But how can we do it?  How can we nourish His Presence in our daily lives and bring His Presence to others?  That is why we have the Eucharist.  That is why we have the Scripture, the Word of God.  That is why we have the Mass.  We receive the Eucharist to unite ourselves to Him who is our Love and to build up our commitment to Him.  We read Scripture to make His Word a Living reality in our lives.  We celebrate the Mass to be united again to him at the Last Supper, on Calvary, at the Resurrection. We have to worship Him daily in our homes.  We need to receive Him at least once a week in communion.  We need the Eucharist.

 

            And we need to trust in Him.  We need to have faith that if we are open to Him, He will draw us closer to Himself today than ever before and use us as instruments to draw others to Himself, even when we don’t feel His Presence, perhaps,  especially when we don’t feel His Presence.

 

            The Presence of the Lord, whether we feel it or not, is not ours to hoard.  Christ did not come to the world to create a selfish clique of people who turn in upon themselves in all things.  He came to the world to bring His Joy, His Happiness, His Peace and His Presence to all people.  A religion that closes in on itself, is not religion at all.  True religion lives in God’s presence and brings this presence to others.  But how are we to do this?  The Old Testament Book of the Prophet Micah tells us how to live our faith.

 

            What does the LORD require of you but to do justice, and to love kindness, and to walk humbly with your God?  Micah 6:8.

 

            To do justice means that we treat others as God treats us.  You remember the parable of the  steward who was forgiven a great debt but who refused to forgive another man who owed him a pittance.  The steward was condemned by the master because he was unjust.  He did not treat others as God treated Him. On the opposite, the Good Samaritan is called justified because he brought God’s mercy and compassion to someone who needed help, even though that person might have grown up being taught to hate Samaritans. To do justice means to bring to others the love and compassion we have received from God.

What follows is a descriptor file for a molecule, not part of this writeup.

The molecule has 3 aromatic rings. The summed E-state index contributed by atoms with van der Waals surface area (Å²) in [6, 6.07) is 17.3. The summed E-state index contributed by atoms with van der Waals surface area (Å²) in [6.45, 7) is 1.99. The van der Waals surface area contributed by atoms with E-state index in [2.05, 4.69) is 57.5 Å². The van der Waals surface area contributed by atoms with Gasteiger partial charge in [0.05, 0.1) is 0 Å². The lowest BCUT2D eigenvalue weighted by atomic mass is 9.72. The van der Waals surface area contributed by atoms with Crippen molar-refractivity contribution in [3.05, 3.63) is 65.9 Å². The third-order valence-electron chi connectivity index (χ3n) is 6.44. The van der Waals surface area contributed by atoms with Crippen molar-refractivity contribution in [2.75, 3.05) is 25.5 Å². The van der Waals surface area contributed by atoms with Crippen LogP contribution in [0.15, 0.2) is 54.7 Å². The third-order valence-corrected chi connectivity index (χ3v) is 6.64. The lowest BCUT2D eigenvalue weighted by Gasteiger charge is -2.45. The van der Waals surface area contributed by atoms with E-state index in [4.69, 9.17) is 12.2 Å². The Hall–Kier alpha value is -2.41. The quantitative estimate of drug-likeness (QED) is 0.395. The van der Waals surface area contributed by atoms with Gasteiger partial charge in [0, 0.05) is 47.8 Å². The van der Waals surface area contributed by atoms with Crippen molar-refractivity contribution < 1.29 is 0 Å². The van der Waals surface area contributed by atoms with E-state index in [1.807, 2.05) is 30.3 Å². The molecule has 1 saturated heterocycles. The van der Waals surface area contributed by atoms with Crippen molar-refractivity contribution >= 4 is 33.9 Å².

Micah says that we are to love kindness.  I am convinced that if anyone were to ask the original disciples what was Jesus like when they spent those three years with Him,  they would have said, “He was kind.” I think about the woman caught in adultery.  She was embarrassed.  He was kind to her.  I’m thinking about the little girl he rose from the dead–Tabitha.  He told her parents, “She’s hungry, get her something to eat.”  I’m thinking about the way he reached out to Peter,  a disciple who publically denied him three times.  He was too kind to give up on Peter. 

 

            Micah says that we are to walk humbly with our God.  We need to point to His presence in our lives and recognize how good He has been to each of us.  We need to let people know that just as His Love has overwhelmed us, He will overwhelm them.  We need to walk with Him humbly recognizing who we are: sinners that He is turning into saints.  We need to be happy. We do not walk alone.  He is with us always, until the end of time.  No one wants to joint the First Church of the Perpetual Grouch.  But people do want to be with people who are sincerely happy, people who know that God is with them.

 

            Usually at the start of the school year, teachers will ask children to write an essay or to talk about their summer.  I challenge you, whether you are little children or are in Senior Show and Tell, or whether you are adults who have come to a realization of what truly matters in life, I challenge you and I challenge myself: Tell people about the mountain.  Tell them about the experience of our Loving, Wonderful Savior. Speak to them in a language they can understand: Be Just, Love Kindness and Walk Humbly with God. 

 

            If we have the courage to do this, we will bring the mountain down to the valley.